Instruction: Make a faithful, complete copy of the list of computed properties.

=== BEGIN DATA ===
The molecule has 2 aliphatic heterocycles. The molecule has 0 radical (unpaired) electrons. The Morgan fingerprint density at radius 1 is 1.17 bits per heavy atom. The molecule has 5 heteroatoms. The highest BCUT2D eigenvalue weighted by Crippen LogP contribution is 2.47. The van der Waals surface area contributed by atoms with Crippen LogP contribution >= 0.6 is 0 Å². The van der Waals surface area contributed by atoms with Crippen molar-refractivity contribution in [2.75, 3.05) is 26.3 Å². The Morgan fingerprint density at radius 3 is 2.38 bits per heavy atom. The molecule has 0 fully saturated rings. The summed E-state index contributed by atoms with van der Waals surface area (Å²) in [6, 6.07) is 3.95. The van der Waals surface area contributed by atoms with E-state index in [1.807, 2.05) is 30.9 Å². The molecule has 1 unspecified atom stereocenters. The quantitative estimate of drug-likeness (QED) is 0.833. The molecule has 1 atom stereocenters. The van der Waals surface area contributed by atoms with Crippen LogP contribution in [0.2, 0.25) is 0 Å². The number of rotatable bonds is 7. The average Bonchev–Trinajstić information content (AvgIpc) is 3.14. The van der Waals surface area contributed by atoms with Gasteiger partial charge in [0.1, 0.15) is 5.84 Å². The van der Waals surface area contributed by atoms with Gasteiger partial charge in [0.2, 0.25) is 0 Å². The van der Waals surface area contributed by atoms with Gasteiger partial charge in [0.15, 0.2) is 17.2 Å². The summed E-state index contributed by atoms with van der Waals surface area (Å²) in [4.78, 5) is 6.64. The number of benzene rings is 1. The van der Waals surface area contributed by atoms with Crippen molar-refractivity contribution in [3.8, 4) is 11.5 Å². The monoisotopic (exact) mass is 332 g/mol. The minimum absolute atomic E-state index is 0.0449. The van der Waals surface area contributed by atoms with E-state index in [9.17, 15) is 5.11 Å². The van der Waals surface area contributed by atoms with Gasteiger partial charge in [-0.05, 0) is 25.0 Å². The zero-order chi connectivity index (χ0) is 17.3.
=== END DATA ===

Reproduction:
The molecule has 2 aliphatic heterocycles. The molecule has 0 radical (unpaired) electrons. The Morgan fingerprint density at radius 1 is 1.17 bits per heavy atom. The molecule has 5 heteroatoms. The highest BCUT2D eigenvalue weighted by Crippen LogP contribution is 2.47. The van der Waals surface area contributed by atoms with Crippen LogP contribution >= 0.6 is 0 Å². The van der Waals surface area contributed by atoms with Crippen molar-refractivity contribution in [2.75, 3.05) is 26.3 Å². The Morgan fingerprint density at radius 3 is 2.38 bits per heavy atom. The molecule has 0 fully saturated rings. The summed E-state index contributed by atoms with van der Waals surface area (Å²) in [6, 6.07) is 3.95. The van der Waals surface area contributed by atoms with E-state index in [1.807, 2.05) is 30.9 Å². The molecule has 1 unspecified atom stereocenters. The quantitative estimate of drug-likeness (QED) is 0.833. The molecule has 1 atom stereocenters. The van der Waals surface area contributed by atoms with Crippen LogP contribution in [0.2, 0.25) is 0 Å². The number of rotatable bonds is 7. The average Bonchev–Trinajstić information content (AvgIpc) is 3.14. The van der Waals surface area contributed by atoms with Gasteiger partial charge in [0.1, 0.15) is 5.84 Å². The van der Waals surface area contributed by atoms with Gasteiger partial charge in [0.2, 0.25) is 0 Å². The van der Waals surface area contributed by atoms with Gasteiger partial charge in [0.15, 0.2) is 17.2 Å². The summed E-state index contributed by atoms with van der Waals surface area (Å²) in [4.78, 5) is 6.64. The number of benzene rings is 1. The van der Waals surface area contributed by atoms with Crippen molar-refractivity contribution in [3.8, 4) is 11.5 Å². The monoisotopic (exact) mass is 332 g/mol. The minimum absolute atomic E-state index is 0.0449. The van der Waals surface area contributed by atoms with E-state index in [9.17, 15) is 5.11 Å². The van der Waals surface area contributed by atoms with Gasteiger partial charge in [-0.05, 0) is 25.0 Å². The zero-order chi connectivity index (χ0) is 17.3.